Super Satire, Super Serious and Super Silly Stories: The Battle of the Super Bowl Trends
Everything gets dialed up to 11 for the biggest sporting and advertising event of the year. Marketers and their agencies go overboard, seeing how they can rise above the noise by exploiting major cultural trends they hope people will connect with.
Over the last few years, Super Bowl advertisers have been steadily experimenting with some distinct techniques. We’re now at the tipping point where that experimentation becomes the norm and turns into what I’m calling ‘Super Trends’. This year, expect to see almost every Super Bowl spot exploiting one of these.
It’s no surprise that a meme-crazy millennial generation of media-savvy self-publishers loves post-modern, self-indulgent, self-reflective advertising that features the industry looking in on itself. Aren’t I a clever brand – laughing with you, laughing at us, laughing at all those brands not quite as smart as we are? Let’s pat ourselves on the back at how simultaneously silly and sophisticated we are.
For this trend, think Newcastle Brown Ale’s “If we made it,” the Tim Tebow spot for T-Mobile, and Stephen Colbert in the Wonderful Pistachios Commercial. Think humorous celebrity, borderline offensive scenarios and extensive social media offshoots. It’s all about the trending topic and an ad often doesn’t even need airtime to take advantage of this Super Trend – did somebody mention the SumOfUs Doritos viral?
Let’s switch the approach from humour to purpose. This one started with “1984” – the granddaddy of Super Bowl spots. It’s a trend that just won’t go away, featuring advertising at is most grandiose and pompous. These brands are on a mission. They’re here to change the world, and they’re going to use full orchestra strings and Super Bucks to make sure you know all about their Super Cause.
But there is a recent twist in this trend that’s giving it renewed relevance. By incorporating social good, these state-of-the-nation-like spots are putting some real meaning to their purpose. A good example here is Chipotle’s 2012 ad “Back to the Start” in which the brand primarily launched online and in cinemas but was brought back for the Super Bowl due to popular demand. More recently, Budweiser’s “A Hero’s Welcome” saw the brand supporting soldiers returning from war zones, and in last year’s “America is Beautiful” work, Coca-Cola took a strong stand amidst a divisive debate around immigration.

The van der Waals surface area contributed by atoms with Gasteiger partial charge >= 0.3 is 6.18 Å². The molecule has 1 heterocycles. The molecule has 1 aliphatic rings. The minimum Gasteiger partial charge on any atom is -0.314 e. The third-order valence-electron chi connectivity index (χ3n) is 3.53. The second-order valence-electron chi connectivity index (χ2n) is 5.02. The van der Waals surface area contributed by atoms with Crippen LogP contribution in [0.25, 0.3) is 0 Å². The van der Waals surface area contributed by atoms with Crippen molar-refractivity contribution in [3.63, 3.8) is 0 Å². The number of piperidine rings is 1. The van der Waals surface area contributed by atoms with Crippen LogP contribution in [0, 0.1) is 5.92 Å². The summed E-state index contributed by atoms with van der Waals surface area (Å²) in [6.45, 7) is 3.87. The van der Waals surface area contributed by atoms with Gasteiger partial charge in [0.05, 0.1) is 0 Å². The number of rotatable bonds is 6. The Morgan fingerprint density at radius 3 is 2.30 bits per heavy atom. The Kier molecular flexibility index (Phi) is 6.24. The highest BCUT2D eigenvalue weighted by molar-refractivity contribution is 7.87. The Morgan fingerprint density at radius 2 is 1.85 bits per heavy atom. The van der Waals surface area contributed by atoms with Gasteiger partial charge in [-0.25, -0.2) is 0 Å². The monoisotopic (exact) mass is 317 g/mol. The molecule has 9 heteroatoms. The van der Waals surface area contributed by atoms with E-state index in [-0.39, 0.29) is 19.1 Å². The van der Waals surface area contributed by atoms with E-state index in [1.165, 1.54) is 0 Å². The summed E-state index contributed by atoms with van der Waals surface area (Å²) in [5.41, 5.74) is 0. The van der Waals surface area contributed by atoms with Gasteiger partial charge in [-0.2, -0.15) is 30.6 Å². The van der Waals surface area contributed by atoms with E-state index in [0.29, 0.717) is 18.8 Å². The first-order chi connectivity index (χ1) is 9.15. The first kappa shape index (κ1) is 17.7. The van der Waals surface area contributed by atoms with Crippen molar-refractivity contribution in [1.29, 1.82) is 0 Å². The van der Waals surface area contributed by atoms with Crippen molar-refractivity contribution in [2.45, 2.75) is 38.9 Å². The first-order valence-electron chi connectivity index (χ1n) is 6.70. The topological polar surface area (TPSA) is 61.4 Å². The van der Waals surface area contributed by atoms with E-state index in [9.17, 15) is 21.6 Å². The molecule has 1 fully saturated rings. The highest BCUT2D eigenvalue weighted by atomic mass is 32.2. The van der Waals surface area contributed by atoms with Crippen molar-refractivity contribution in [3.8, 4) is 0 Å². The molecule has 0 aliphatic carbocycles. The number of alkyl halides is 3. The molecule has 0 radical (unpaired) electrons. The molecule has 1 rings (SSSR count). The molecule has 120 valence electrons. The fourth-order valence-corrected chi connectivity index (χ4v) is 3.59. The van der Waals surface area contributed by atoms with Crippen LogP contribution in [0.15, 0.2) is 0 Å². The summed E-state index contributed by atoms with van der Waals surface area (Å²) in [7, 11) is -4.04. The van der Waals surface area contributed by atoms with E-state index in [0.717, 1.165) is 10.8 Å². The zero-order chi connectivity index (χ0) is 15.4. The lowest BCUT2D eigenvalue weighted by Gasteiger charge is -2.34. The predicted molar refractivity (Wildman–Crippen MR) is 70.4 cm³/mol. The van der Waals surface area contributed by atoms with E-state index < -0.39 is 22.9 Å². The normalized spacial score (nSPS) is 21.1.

While most of the brands that are part of this trend are aiming to associate themselves with core American values and national myths, expect to see emotion laid on ever more thickly. Look out for a Toyota spot featuring brand ambassador and US Paralympic snowboarder and actress Amy Purdy. BMW too will return to the Super Bowl with a very serious effort promoting its i3 electric car.
This trend is a close cousin of Super Satire, but tends to put real people closer to the core of the activation. This is participative advertising that brings events, people, social media and advertising together. It’s about brands creating and spreading joy.
Bud Light will build on the success of their #upforwhatever with a public spectacular featuring a life-sized Pac Man game taking place in the Fashion District of LA. And with digitally savvy brand Skittles making its first appearance in the Super Bowl, I predict lots of craziness and some very cute extensions into social media.
With no desire to change a winning formula, Doritos has once again handed its campaign to the crowd, with its familiar “Crash the Super Bowl” idea offering people the chance to win $1 million. Silliness runs through all 10 spots that have made it to the shortlist.
Others like Pepsi, who look likely to use a reality cooking show effort, are hoping that creating fun, real stories will create buzz. From an early peek though, some of these brands look like they may have forgotten about the fun element.
So which Super Trends will win?
My bet is on Super Serious. Against a cultural background of controversy surrounding major sports and domestic violence, it’s a pretty safe bet to say that advertisers associating themselves with football will want to over-index on being seen as responsible and morally on point. Let’s just hope there’s enough silliness and satire to entertain us and off-set the worthiness.
Rik Haslam is Executive Creative Director at RAPP